News

Honoring A Heroine Of The Shoah

08/25/2006
Staff Writer
Clara Baer was 19 when the Nazis invaded Budapest in 1944, bringing the Final Solution to Hungary. She joined her parents, devout Catholics, in rescuing Jews, giving them refuge in the family’s home and a nearby textile factory. She was 81 when Israel honored her for her heroism last week.

Time To Move On

08/25/2006
Staff Writer
The New Orleans Jewish community, along with the other residents of the city battered by Katrina a year ago, will mark the first anniversary of the deadly storm on Tuesday. But Adam Bronstone, who became the voice and public face of New Orleans Jewry in the months after the hurricane, won’t be there. Bronstone, community relations consultant for the Jewish Federation of Greater New Orleans, started a similar job with the United Jewish Community of Broward County, in Florida, last month. He says he has no special plans for Tuesday.

Katrina The Shadchan

08/25/2006
Staff Writer
Parksville, N.Y. In the chasidic world, matchmakers bring young men and women together. In the case of Rabbi Mendy and Rachel Traxler, the shadchan was Katrina. Mendy, 22, part of the Chabad-Lubavitch rescue-and-relief effort in Baton Rouge following the hurricane a year ago, traveled to Houston to join his parents, Chabad emissaries there, for the High Holy Days season. Rachel Kaufmann, also 22, was in Houston with her family, also Chabad shluchim, who left their home in New Orleans for temporary accommodations in Houston.

A Texas Welcome

08/25/2006
Staff Writer
Houston Like most of the New Orleans residents who came here a year ago to escape the ravages of Katrina, James Hardy and his wife Dr. Nancy Forrest Hardy thought they’d be here only a few days. When they packed their Ford Explorer outside the couple’s apartment in the French Quarter, they “literally took a couple changes of clothes, a couple bottles of water, some canned food,” James says. Unlike most of the evacuees, they stayed here.

‘On Pins And Needles’

08/25/2006
Staff Writer
Weather permitting, the Jews of New Orleans will participate in what has become a rare event on Rosh HaShanah this year — High Holy Day services in their own synagogues. The last two years, the weather didn’t permit. Last year, it was Katrina. New Orleans evacuated on the eve of the High Holy Days. The year before, Ivan. Ditto. This year, a Jewish community that has returned home in smaller numbers from points around the United States is preparing for the New Year with an eye on the weather forecast.

The War, At Makor

08/11/2006
Staff Writer
A green hatchet, some red Cedars of Lebanon, some poetry, some cartoons, some photographs, some blog journals printed out on pink sheets of paper. In the weeks since the war in Lebanon began, a wide variety of artistic and non-artistic types have expressed their feelings about the fighting — and the 92nd Street Y’s Makor Gallery on the Upper West Side has put many of their expressions in 8-by-10-inch wooden frames and hung them in a public display.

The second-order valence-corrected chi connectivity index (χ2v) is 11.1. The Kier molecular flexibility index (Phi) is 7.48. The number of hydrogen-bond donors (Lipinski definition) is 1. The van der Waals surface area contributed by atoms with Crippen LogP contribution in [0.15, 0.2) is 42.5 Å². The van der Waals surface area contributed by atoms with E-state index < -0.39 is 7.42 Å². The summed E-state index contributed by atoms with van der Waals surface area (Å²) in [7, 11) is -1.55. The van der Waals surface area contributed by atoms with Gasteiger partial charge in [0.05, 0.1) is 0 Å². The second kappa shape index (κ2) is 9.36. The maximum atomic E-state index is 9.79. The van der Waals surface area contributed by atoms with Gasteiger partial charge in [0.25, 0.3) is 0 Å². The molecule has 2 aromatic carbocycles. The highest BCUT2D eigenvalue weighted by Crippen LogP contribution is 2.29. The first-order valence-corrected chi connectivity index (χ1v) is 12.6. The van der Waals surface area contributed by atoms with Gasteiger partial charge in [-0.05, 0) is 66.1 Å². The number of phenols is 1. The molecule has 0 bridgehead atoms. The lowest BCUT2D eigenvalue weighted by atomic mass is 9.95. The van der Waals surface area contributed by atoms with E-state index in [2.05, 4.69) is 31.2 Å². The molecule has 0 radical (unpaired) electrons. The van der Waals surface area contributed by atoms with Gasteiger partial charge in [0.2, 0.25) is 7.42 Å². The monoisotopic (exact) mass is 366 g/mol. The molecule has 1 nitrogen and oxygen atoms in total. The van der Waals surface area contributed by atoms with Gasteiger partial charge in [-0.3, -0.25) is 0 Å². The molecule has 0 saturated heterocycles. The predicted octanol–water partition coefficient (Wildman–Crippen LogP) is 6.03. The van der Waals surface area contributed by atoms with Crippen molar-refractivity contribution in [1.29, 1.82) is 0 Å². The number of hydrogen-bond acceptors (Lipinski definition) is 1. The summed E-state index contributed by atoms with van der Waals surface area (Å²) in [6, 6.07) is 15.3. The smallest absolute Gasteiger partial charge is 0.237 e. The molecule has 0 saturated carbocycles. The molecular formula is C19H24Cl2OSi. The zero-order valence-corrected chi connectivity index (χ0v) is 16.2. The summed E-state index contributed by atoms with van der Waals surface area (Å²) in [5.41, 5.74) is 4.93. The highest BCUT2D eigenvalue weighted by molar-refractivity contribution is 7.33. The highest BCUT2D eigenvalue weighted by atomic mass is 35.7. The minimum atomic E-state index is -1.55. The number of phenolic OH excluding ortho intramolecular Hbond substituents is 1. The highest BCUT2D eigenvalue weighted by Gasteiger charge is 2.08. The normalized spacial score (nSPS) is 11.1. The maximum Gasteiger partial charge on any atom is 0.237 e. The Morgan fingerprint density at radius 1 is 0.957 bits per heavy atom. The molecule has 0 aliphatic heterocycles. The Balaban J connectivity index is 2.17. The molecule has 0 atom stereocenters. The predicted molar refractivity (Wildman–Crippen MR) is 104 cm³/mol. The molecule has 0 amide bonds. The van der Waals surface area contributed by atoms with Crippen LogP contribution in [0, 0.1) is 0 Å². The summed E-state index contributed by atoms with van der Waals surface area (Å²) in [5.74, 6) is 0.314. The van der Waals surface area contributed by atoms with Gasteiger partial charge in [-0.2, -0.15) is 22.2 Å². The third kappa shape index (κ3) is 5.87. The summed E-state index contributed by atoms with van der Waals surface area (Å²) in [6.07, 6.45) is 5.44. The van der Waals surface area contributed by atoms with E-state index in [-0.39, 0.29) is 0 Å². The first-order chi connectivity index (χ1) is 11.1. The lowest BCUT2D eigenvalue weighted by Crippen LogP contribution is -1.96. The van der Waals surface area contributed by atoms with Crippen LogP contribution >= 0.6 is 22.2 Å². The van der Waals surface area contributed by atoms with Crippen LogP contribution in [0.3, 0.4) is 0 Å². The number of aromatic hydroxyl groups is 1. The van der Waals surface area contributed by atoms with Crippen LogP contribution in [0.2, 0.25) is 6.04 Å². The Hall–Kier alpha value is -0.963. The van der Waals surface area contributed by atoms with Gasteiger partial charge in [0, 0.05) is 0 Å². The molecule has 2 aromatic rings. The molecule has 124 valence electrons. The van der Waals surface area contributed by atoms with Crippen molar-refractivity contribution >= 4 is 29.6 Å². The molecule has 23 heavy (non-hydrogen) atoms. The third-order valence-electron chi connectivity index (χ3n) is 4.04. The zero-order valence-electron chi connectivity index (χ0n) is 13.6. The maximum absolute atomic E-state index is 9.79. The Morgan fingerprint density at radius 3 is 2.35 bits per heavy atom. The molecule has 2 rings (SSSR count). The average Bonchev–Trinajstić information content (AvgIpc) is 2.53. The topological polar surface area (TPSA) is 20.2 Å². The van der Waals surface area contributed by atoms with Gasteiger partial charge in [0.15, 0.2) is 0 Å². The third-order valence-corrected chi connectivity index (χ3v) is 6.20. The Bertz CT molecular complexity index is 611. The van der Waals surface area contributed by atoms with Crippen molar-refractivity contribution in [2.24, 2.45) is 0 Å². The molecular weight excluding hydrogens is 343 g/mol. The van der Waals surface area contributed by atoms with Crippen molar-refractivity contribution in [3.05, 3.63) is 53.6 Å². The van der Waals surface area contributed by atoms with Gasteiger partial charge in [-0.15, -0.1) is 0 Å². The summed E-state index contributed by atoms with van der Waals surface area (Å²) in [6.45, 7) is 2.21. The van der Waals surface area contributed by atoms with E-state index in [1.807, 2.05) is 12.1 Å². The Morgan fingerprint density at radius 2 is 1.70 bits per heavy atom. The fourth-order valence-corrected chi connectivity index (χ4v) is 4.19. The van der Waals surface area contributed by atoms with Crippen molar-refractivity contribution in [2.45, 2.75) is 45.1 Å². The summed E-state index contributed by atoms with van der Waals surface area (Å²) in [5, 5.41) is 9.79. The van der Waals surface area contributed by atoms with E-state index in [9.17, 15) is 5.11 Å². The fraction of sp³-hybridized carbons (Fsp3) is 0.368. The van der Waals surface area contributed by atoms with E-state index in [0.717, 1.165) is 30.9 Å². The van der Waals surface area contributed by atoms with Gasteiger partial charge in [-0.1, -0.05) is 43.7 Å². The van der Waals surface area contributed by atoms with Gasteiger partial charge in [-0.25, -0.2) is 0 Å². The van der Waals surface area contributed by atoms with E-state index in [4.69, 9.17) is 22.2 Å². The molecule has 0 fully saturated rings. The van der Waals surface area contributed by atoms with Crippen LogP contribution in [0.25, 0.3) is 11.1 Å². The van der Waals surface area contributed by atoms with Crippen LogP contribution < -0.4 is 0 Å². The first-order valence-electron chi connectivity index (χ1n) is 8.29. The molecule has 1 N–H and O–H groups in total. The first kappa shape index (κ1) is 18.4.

Katyushas: Going Once, Going Twice

08/11/2006
Staff Writer
How much would you pay for a few shards of twisted steel or some quarter-inch-diameter steel balls? If the metal items are the remnants of Katyusha rockets fired at Israel in recent weeks, the going rate is at least $52 and $24.99, respectively. Those were the high bids offered, as of early this week, by potential customers on the Internet eBay.com auction site.

Schumer Urges Repairs To Jewish Cemeteries

08/04/2006
Staff Writer
Sen. Charles Schumer (D-N.Y.) in a letter sent last week to Romanian President Traian Basescu urged Romania to restore and protect the country’s Jewish cemeteries, which fell into disrepair during the communist era. “Cemeteries are an important issue to worldwide Jewry, and Jewish cemeteries are no exception,” Schumer wrote. “For many Jews in the United States these cemeteries are the last link to their ancestry.”

A Banner Day At City Hall

08/04/2006
Staff Writer
The flag in the background with the sky-blue stripes and Magen David, now torn and battered and stained, once flew in Lower Manhattan. The Israeli flag was among the banners of several nations that hung in the entrance of one of the World Trade Center buildings, representing countries that had commercial interests in the landmark skyscrapers.

The Stubble Of Remembrance

08/04/2006
Staff Writer
I hadn’t seen Nissim, owner of my favorite kosher restaurant in my Queens neighborhood, for a while, but he saw something new on me right away. “That’s one of those Three Weeks things, right?” he said, pointing to my face with a note of concern. It had sprouted a growth of unkempt, untrimmed beard since I last had sampled his steamed dumplings and egg roll.
Syndicate content